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Workplace Concentration of Immigrants

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Author Info

  • Monica I. Garcia-Perez

    (Department of Economics, St. Cloud State University)

  • Fredrik Andersson

    (Office of the Comptroller of the Currency)

  • John Haltiwanger

    (University of Maryland)

  • Fredrik Kristin McCue

    (Census Bureau)

  • Seth Sanders

    ()
    (Duke University
    Department of Economics, St. Cloud State University)

Abstract

To what extent do immigrants and the native-born work in separate workplaces? Do worker and employer characteristics explain the degree of workplace concentration? We explore these questions using matched employer-employee data that extensively cover employers in selected MSAs. We find that immigrants are much more likely to have immigrant coworkers than are natives, and are particularly likely to work with their compatriots. We find much higher levels of concentration for small businesses than for large ones, that concentration varies substantially across industries, and that concentration is particularly high among immigrants with limited English. We also find evidence that neighborhood job networks are strongly positively associated with concentration. The effects of networks and language remain strong when type is defined by country of origin rather than simply immigrant status. The importance of these factors varies by immigrant country of origin—for example, not speaking English well has a particularly strong association with concentration for immigrants from Asian countries. Within MSAs, we find that observable employer and employee characteristics account for about half of the difference between immigrants and natives in the likelihood of having immigrant coworkers, with differences in industry, residential segregation and English skills the most important factors.

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Bibliographic Info

Paper provided by Saint Cloud State University, Department of Economics in its series Working Papers with number 2011-20.

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Date of creation: Oct 2011
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Handle: RePEc:scs:wpaper:1120

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Related research

Keywords: concentration; segregation; immigrant workers; social networks.;

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References

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  1. Lang, Kevin, 1986. "A Language Theory of Discrimination," The Quarterly Journal of Economics, MIT Press, vol. 101(2), pages 363-82, May.
  2. Judith K. Hellerstein & David Neumark, 2008. "Workplace Segregation in the United States: Race, Ethnicity, and Skill," The Review of Economics and Statistics, MIT Press, vol. 90(3), pages 459-477, August.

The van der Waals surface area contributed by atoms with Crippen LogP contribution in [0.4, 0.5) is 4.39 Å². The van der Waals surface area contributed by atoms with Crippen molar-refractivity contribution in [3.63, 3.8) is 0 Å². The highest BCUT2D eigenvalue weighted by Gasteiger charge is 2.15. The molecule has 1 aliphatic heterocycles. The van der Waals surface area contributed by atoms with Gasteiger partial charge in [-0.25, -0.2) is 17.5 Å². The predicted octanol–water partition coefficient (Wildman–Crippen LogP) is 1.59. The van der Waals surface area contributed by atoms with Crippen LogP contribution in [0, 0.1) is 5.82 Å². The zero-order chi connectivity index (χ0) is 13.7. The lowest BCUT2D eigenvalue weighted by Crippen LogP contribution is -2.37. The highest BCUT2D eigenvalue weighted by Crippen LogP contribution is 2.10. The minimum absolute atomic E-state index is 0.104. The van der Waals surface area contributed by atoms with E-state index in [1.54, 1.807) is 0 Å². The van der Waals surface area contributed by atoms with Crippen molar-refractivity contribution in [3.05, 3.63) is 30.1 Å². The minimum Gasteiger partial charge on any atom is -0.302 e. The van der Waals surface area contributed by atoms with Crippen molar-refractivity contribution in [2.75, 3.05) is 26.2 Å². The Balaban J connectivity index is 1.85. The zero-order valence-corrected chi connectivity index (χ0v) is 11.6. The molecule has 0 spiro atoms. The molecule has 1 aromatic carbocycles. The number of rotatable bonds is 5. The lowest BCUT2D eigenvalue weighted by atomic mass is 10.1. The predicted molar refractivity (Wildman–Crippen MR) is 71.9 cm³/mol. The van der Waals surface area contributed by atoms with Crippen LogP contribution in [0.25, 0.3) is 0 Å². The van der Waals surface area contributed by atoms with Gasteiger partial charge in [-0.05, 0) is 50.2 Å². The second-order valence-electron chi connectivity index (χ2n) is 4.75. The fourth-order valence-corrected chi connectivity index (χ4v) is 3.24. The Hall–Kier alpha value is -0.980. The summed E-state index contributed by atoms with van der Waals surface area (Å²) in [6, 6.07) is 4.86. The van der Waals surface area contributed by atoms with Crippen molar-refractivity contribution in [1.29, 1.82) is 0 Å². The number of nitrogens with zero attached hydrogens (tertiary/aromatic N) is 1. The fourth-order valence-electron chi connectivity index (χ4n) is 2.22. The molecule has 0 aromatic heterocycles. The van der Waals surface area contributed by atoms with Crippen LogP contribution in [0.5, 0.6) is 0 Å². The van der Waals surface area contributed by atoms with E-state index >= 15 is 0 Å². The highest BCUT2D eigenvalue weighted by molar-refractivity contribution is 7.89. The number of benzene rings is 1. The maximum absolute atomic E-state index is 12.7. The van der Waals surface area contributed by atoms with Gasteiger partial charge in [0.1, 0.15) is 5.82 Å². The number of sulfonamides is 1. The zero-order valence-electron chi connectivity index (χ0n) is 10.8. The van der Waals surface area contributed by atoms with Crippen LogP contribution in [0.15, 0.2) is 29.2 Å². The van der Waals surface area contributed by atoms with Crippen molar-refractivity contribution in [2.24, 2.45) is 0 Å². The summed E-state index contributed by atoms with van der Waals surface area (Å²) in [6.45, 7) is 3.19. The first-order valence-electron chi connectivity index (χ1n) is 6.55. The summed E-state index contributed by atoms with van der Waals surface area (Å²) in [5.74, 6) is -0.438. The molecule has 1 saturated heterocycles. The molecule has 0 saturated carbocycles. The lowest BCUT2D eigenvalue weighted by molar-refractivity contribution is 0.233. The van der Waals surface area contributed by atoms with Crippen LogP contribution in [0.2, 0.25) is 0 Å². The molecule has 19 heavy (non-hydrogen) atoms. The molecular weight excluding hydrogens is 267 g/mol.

3. Åslund, Olof & Nordström Skans, Oskar, 2005. "Measuring conditional segregation: methods and empirical examples," Working Paper Series 2005:12, IFAU - Institute for Evaluation of Labour Market and Education Policy.
  4. Cabrales Goitia Antonio & Calvó-Armengol Antoni & Pavoni Nicola, 2007. "Social Preferences, Skill Segregation and Wage Dynamics," Working Papers 201053, Fundacion BBVA / BBVA Foundation.
  5. Michael Kremer & Eric Maskin, 1996. "Wage Inequality and Segregation by Skill," NBER Working Papers 5718, National Bureau of Economic Research, Inc.
  6. Carrington, William J & Troske, Kenneth R, 1997. "On Measuring Segregation in Samples with Small Units," Journal of Business & Economic Statistics, American Statistical Association, vol. 15(4), pages 402-09, October.
  7. John M. Abowd & Bryce E. Stephens & Lars Vilhuber & Fredrik Andersson & Kevin L. McKinney & Marc Roemer & Simon Woodcock, 2002. "The LEHD Infrastructure Files and the Creation of the Quarterly Workforce Indicators," Longitudinal Employer-Household Dynamics Technical Papers 2002-05, Center for Economic Studies, U.S. Census Bureau.
  8. Montgomery, James D, 1991. "Social Networks and Labor-Market Outcomes: Toward an Economic Analysis," American Economic Review, American Economic Association, vol. 81(5), pages 1407-18, December.
  9. Hellerstein, Judith K. & McInerney, Melissa & Neumark, David, 2008. "Measuring the Importance of Labor Market Networks," IZA Discussion Papers 3750, Institute for the Study of Labor (IZA).
  10. Harry J. Holzer, 1987. "Hiring Procedures in the Firm: Their Economic Determinants and Outcomes," NBER Working Papers 2185, National Bureau of Economic Research, Inc.
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Cited by:
  1. Sari Pekkala Kerr & William R. Kerr & William F. Lincoln, 2013. "Skilled Immigration and the Employment Structures of U.S. Firms," NBER Working Papers 19658, National Bureau of Economic Research, Inc.
  2. Sari Pekkala Kerr & William R. Kerr & William F. Lincoln, 2014. "Firms and the Economics of Skilled Immigration," NBER Chapters, in: Innovation Policy and the Economy, Volume 15 National Bureau of Economic Research, Inc.
  3. Liliana D. Sousa, 2013. "Human Capital Traps? Enclave Effects Using Linked Employer-Household Data," Working Papers 13-29, Center for Economic Studies, U.S. Census Bureau.
  4. Udo Kreickemeier & Jens Wrona, . "Two-way Migration Between Similar Countries," Discussion Papers 11/07, University of Nottingham, GEP.
  5. repec:cen:wpaper:11-30 is not listed on IDEAS
  6. Ana Damas de Matos, 2012. "The Careers of Immigrants," CEP Discussion Papers dp1171, Centre for Economic Performance, LSE.

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